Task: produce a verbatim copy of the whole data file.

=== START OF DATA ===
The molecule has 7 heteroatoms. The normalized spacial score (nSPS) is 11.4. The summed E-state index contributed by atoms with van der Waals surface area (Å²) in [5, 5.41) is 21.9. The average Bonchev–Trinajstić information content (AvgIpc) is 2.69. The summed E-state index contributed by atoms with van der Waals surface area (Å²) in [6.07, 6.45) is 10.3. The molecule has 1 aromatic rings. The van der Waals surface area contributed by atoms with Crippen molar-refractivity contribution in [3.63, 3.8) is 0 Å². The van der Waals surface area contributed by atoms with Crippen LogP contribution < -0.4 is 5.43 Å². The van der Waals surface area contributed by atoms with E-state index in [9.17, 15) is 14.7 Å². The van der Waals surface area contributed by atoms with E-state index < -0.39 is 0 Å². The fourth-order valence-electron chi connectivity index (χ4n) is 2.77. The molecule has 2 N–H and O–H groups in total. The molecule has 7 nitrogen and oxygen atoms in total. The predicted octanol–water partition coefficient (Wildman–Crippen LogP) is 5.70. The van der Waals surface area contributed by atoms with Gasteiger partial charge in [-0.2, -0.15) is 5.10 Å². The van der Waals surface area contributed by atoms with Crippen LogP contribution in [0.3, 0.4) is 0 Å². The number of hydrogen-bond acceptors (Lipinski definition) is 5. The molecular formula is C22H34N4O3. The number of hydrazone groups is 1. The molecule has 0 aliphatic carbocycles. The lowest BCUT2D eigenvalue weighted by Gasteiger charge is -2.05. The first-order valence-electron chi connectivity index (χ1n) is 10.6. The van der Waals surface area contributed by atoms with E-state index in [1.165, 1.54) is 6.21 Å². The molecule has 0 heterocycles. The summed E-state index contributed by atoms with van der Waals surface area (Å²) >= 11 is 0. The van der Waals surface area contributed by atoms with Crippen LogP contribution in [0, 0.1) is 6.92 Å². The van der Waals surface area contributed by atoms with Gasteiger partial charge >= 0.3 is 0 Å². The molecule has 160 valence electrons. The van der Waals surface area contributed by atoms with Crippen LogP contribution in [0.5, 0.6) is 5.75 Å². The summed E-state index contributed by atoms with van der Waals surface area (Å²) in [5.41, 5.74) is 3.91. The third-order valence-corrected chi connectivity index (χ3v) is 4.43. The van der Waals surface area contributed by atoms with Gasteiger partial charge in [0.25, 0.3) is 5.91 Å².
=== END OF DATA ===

The molecule has 7 heteroatoms. The normalized spacial score (nSPS) is 11.4. The summed E-state index contributed by atoms with van der Waals surface area (Å²) in [5, 5.41) is 21.9. The average Bonchev–Trinajstić information content (AvgIpc) is 2.69. The summed E-state index contributed by atoms with van der Waals surface area (Å²) in [6.07, 6.45) is 10.3. The molecule has 1 aromatic rings. The van der Waals surface area contributed by atoms with Crippen molar-refractivity contribution in [3.63, 3.8) is 0 Å². The van der Waals surface area contributed by atoms with Crippen LogP contribution < -0.4 is 5.43 Å². The van der Waals surface area contributed by atoms with E-state index in [9.17, 15) is 14.7 Å². The van der Waals surface area contributed by atoms with E-state index < -0.39 is 0 Å². The fourth-order valence-electron chi connectivity index (χ4n) is 2.77. The molecule has 2 N–H and O–H groups in total. The molecule has 7 nitrogen and oxygen atoms in total. The predicted octanol–water partition coefficient (Wildman–Crippen LogP) is 5.70. The van der Waals surface area contributed by atoms with Gasteiger partial charge in [-0.2, -0.15) is 5.10 Å². The van der Waals surface area contributed by atoms with Crippen LogP contribution in [0.3, 0.4) is 0 Å². The number of hydrogen-bond acceptors (Lipinski definition) is 5. The molecular formula is C22H34N4O3. The number of hydrazone groups is 1. The molecule has 0 aliphatic carbocycles. The lowest BCUT2D eigenvalue weighted by Gasteiger charge is -2.05. The first-order valence-electron chi connectivity index (χ1n) is 10.6. The van der Waals surface area contributed by atoms with E-state index in [1.165, 1.54) is 6.21 Å². The molecule has 0 heterocycles. The summed E-state index contributed by atoms with van der Waals surface area (Å²) >= 11 is 0. The van der Waals surface area contributed by atoms with Crippen LogP contribution in [0, 0.1) is 6.92 Å². The van der Waals surface area contributed by atoms with Gasteiger partial charge >= 0.3 is 0 Å². The molecule has 160 valence electrons. The van der Waals surface area contributed by atoms with Crippen LogP contribution in [0.5, 0.6) is 5.75 Å². The summed E-state index contributed by atoms with van der Waals surface area (Å²) in [5.41, 5.74) is 3.91. The third-order valence-corrected chi connectivity index (χ3v) is 4.43. The van der Waals surface area contributed by atoms with Gasteiger partial charge in [0.25, 0.3) is 5.91 Å².